A major concern reported by the parents and carers during the in-depth interviews related to the economic barriers to utilising the hospital services. Even when there is a possibility of free surgery at the hospital, the indirect costs associated with the treatment were reported to be a major barrier. Opportunity costs were a major issue as most of the parents had other family members including children and elders who depended on their income.

Previous research suggests that despite financial difficulties, healthcare utilisation is more likely if the illness is perceived to be either severe or life threatening [24]. In the case of cataract, parents and carers in the community were generally aware of the development and management of cataracts in adults. In particular, most adult cataracts tend to be treated in late adulthood and once the cataract is mature (described as ‘ripe’ in local terminology). In the present study, the elders in the family had significant involvement in decision making for health seeking behaviour. Those elders without the experience of childhood cataract may influence parents to delay surgery in children if they consider it benign and unlikely to have negative impact on vision.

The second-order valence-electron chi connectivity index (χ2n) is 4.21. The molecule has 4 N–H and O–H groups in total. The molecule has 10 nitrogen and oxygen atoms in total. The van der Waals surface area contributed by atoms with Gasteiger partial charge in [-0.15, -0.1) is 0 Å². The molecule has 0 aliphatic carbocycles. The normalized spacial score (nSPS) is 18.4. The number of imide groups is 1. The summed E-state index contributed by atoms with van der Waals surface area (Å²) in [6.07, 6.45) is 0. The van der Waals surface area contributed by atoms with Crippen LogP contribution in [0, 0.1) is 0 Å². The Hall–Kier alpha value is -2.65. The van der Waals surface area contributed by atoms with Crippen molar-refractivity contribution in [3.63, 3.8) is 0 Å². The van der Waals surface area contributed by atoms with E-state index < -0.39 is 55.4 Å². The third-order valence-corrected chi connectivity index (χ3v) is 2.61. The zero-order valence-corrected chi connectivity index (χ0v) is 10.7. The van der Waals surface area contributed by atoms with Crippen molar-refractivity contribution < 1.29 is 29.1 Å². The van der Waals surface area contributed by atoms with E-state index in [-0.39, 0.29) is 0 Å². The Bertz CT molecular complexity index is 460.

However, economic issues did not deter parents from seeking surgery for their child if they were aware about the importance of early treatment and had access to a good healthcare facility. For example, parents with poor economic backgrounds expressed that, while they have no money available for cataract treatment, they were keen to raise money from other sources as they considered vision to be important for the better future of their child. This indicates the importance of creating awareness of the need for early treatment in this population. For example, the families need to be educated about the risk of losing vision permanently in children with cataract if the surgery is delayed.

Implications for policy and practice